|Bureau of Senior Services (BOSS) Commissioner Robert E. Roswall on Monday presented the BOSS budget to members of the House of Delegates Finance Committee.
The Bureau’s main request of the Legislature is the reauthorization of $6.8 million in West Virginia Lottery funds that allow the agency to provide a reimbursement rate increase for nutrition, the largest program offered to seniors.
COVID had a great impact on how the Bureau operates, particularly on the meal program, Commissioner Roswall said
“Since March 2020, we have increased from 2 million to just short of 3 million meals a year,” he told the committee. During COVID, agencies served 2,000 people they’d never seen before.
Commissioner Roswall said senior centers were closed during COVID but provided grab-and-go meals; some counties provided boxed weekly meals. Most of the funding for those meals came from federal COVID funds, he said.
COVID also affected the ratio of congregate versus home-delivered meals. It used to be 60% congregate and 40% home delivery, but now agencies serve more home-delivered meals. The reimbursement rate is greater for delivered meals than congregate meals.
“BSS provided guidelines for centers opening up. and most were opened by June 2022,” Commissioner Roswall said.
Going through the budget numbers, Commissioner Roswall said BSS has general revenue for personal services, and there are no changes.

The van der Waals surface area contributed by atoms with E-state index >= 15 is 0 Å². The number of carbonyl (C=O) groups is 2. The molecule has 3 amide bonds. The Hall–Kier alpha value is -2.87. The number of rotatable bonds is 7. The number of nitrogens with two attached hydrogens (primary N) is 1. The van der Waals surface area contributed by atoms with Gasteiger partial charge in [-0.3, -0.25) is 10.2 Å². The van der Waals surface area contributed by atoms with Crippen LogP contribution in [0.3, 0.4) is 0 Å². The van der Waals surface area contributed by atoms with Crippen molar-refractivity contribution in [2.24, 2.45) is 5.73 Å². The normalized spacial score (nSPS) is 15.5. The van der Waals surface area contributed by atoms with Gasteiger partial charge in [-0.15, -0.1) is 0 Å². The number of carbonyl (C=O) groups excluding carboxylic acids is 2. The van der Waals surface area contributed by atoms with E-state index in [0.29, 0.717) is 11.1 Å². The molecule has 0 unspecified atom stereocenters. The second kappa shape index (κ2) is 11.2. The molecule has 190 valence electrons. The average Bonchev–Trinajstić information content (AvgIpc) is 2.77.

Federal funds have helped provide a new data system that will be available in spring. The Commissioner described it as a “no-wrong-door” system, where all calls will be addressed and connected to the correct agency or service.
He said legislative initiative funds of $9.6 million from the West Virginia Lottery can be spent at the discretion of counties as long as counties meet the needs of the federal Older Americans Act.
Other services in the budget include the Long-Term Care Ombudsman and the Lighthouse and FAIR (Family Alzheimer’s In-Home Respite) programs for Alzheimer’s patients and their caregivers.
Chief Financial Officer Terry Hess discussed a portion of the budget that appeared to be revenue but was actually spending authority. He said he would send clarified information to the Committee.
From the $117 million budget, Mr. Hess said the surplus of about $2 million will go toward meal rates.
“We have made some great strides to increase the reimbursement rate for nutrition,” Mr. Hess said, noting that nutrition is the biggest program at $16 million. Of that, 65% is state funding, and the rest is federal.
Delegate Larry Rowe of Kanawha County asked, “Are you okay on the reimbursement rate?”
Commissioner Roswall responded that there is a 13.5% increase currently in federal legislation, but it hasn’t passed yet.
“The number of meals being served has increased, but we don’t know what the federal funds will be yet,” he said.